How many times have you seen a comment from someone on social media commenting on how someone else with an illness can’t possibly have it as bad as they claim (or as the author of the status).
I ran across the below “migraine status” meme on Instagram. “If you’re typing a status update that says you have a migraine, then you clearly don’t know what a migraine is.” It was posted as a “funny” by a migraine awareness site so I’m assuming they were laughing at the person who would actually say that. But, I can’t be sure. It’s just one example. The second meme was just one I found while searching out the original, the message was pretty much the same – that the person posting these memes feels that they have more right to claim an illness than someone else.
Unfortunately, there are too many of us that actually suffer from chronic illness who are quick to judge someone else’s illness as “not bad enough” or “not real enough”. The sad truth is that none of us know what another person goes through. We have no right to judge whether another person is sick enough, hurts enough, hurts more than we do or less than we do, is well enough to work, etc.
And, no one should have to justify their illness – especially to another person who also has that (or any) illness. It’s bad enough that we get judged by those who have no way to understand what we are are dealing with. We should not have to be judged by those who should be the most empathetic to our situation.
It goes both ways. Both from those who feel they have it worse looking down on those who don’t have it “quite as bad”, but also from those who can’t really understand what others who are suffering so much worse may be going through. All we have is our own experience, and until you’ve been in that person’s shoes you really can’t understand what they are going through. Often, you can’t even imagine it.
I remember in my early 20’s before I was chronically ill. I’d had occasional migraines since I was a kid. They were BAD when they hit. I’d curl up in a dark room and couldn’t do anything. Back in those days I might have been the person to create a meme like the migraine status message one above. I couldn’t imagine how someone could have a migraine and work through it, let alone have chronic migraines that made it so that they had to go on disability.
I had a friend that I saw occasionally. When I saw her she was always doing well, smiling, happy, having a good time. We’d known each other for a while before it came up that she was on disability for her chronic migraines. I did my best to be empathetic but I really couldn’t imagine her situation. I couldn’t imagine how a) she could have migraines so bad so often that she had to stop working and b) if she really did have migraines that bad that often how was it that she was always OK when I saw her.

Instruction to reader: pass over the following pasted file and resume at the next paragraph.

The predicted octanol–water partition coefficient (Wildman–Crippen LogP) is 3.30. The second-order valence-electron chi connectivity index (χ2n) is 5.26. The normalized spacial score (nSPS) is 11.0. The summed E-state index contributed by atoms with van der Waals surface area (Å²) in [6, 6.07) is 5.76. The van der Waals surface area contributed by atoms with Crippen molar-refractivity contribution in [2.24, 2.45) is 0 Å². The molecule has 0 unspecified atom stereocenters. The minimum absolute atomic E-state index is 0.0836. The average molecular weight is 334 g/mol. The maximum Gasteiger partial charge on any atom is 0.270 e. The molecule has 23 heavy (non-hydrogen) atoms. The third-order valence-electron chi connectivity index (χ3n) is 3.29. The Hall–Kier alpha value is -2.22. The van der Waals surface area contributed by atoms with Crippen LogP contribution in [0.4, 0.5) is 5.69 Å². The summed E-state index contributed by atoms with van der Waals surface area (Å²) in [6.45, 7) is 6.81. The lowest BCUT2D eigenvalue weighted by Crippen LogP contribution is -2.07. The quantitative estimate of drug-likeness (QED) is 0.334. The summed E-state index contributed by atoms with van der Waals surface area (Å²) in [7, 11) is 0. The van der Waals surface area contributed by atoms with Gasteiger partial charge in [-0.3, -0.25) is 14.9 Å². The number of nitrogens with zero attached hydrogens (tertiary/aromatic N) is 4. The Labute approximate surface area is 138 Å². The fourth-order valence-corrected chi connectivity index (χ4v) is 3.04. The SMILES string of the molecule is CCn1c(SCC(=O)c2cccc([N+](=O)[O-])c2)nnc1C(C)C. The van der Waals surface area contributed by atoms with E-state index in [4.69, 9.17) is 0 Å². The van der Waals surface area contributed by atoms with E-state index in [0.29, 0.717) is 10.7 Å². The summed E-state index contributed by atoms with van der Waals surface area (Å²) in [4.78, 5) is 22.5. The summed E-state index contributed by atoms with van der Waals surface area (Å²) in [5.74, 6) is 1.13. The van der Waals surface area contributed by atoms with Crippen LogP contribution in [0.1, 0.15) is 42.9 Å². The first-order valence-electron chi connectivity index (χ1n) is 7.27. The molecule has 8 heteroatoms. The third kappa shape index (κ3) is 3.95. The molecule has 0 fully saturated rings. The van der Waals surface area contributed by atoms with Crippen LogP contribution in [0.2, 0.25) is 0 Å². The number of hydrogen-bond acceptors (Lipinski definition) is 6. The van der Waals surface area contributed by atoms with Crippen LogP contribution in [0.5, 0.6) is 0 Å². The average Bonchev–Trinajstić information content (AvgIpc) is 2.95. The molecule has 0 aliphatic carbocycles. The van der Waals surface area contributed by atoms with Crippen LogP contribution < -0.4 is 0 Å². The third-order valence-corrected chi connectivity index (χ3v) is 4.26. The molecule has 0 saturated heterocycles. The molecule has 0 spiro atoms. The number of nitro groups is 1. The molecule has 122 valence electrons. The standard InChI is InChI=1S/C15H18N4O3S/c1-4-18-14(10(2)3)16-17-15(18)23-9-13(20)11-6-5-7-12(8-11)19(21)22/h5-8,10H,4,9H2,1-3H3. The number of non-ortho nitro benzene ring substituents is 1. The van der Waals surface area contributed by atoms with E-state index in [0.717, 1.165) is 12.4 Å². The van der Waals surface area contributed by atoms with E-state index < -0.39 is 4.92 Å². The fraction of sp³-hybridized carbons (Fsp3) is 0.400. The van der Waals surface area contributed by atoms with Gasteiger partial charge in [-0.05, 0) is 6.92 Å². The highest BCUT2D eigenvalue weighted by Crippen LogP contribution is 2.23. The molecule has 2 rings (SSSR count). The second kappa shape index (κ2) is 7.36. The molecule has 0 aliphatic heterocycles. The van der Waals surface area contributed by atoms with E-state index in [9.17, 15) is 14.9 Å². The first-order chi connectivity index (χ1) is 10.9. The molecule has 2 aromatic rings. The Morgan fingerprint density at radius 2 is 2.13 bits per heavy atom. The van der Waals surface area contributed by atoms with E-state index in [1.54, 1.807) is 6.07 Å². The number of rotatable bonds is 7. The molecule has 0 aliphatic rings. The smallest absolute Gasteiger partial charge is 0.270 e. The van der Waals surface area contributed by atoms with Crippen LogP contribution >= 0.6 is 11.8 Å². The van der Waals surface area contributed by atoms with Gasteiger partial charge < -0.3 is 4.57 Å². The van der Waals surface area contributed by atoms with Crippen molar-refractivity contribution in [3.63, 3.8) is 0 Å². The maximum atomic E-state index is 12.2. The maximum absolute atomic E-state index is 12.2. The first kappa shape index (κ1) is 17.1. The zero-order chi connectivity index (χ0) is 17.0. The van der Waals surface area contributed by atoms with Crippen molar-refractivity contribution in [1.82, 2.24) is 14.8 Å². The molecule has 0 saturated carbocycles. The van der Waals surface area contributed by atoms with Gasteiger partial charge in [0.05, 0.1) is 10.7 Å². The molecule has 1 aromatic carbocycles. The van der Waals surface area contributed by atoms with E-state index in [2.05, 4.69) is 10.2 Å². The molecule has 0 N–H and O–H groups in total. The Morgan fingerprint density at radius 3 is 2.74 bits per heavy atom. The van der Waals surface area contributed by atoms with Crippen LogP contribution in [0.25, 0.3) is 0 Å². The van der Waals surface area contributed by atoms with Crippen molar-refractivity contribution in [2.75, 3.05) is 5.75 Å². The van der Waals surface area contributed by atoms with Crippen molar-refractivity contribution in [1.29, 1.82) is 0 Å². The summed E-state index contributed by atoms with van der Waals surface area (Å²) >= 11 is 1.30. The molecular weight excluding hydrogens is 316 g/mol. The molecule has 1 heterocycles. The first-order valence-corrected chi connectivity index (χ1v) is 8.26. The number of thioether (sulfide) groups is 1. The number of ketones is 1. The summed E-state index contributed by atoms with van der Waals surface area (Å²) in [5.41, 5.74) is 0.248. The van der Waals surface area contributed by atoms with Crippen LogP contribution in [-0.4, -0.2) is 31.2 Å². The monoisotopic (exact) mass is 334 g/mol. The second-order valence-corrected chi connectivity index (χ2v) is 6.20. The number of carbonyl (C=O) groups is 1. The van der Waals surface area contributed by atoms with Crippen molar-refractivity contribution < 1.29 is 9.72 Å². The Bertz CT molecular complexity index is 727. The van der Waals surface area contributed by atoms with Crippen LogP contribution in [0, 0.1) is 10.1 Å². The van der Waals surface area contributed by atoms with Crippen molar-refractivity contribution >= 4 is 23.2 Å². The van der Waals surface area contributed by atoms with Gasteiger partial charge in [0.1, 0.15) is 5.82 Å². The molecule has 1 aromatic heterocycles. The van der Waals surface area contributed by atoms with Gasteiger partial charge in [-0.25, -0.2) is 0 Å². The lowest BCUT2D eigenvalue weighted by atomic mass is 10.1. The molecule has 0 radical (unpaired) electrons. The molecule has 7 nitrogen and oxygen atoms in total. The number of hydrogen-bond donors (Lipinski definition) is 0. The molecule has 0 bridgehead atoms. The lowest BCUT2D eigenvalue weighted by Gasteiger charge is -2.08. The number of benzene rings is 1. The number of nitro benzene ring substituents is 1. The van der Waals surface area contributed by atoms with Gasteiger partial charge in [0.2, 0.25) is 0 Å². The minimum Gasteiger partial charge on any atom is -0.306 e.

I wouldn’t understand for another decade, when I faced my first bout of chronic migraines. It was during that time that I learned that when you have chronic migraines you do learn to push through. You learn to wear a smile on your face even when you don’t feel like it, to keep working as much as you can. And, you learn to make the most of any moment when that migraine isn’t at its peak.
I also think about my grandmother who lived with chronic pain as long as I can remember. She retired early because of arthritis, which looking back may or may not have actually been arthritis. We believe now that it may have been fibromyalgia, back then they still lumped most chronic pain into the arthritis bucket and many of her early diagnoses were questioned by doctors in her last years. At times family members thought she was just lazy because she spent most of her time sitting in her chair watching TV. I recall a time or two where I heard people question her illness and comment that she just wanted attention. After even a few months with fibromyalgia I no longer doubted the pain she lived with for many years.Those with chronic illness are all too quick to judge another's pain, when we should be the first to believe them. Click To Tweet
It bothers me how often in the chronic illness community we are so quick to judge people’s illnesses. We have created this idea of what an illness is, often based on our own experience, sometimes based on nothing. When someone doesn’t fit into the idea we have created we are quick to label them as not really having that illness.
Oh, you can still exercise? You can’t really be sick.
Oh, you recovered? Then you didn’t really have ______.
Who are we to judge? Until we have lived in their shoes (and we never will) we must give those around us respect and the empathy that only we can. We don’t know their exact struggle, but we come closer than most. Think back to your struggle and how much it hurt when others did not believe your pain? Give others the grace and respect that you wish you’d received.
Dealing with my struggles takes enough energy, I don’t have any to waste comparing my struggle to yours. Instead of wasting energy, worrying about whether someone else’s illness is real or whether their illness is as bad as yours. Simply accept them and focus on your journey.Dealing with my struggles takes enough energy, I don't have any to waste comparing my struggle to yours. #thecomparisongame Click To Tweet
- We just want a little empathy and understanding
- Understanding Invisible Illness: Walking in Our Shoes
- Chronic Pain: No one Gets chronic pain until they get it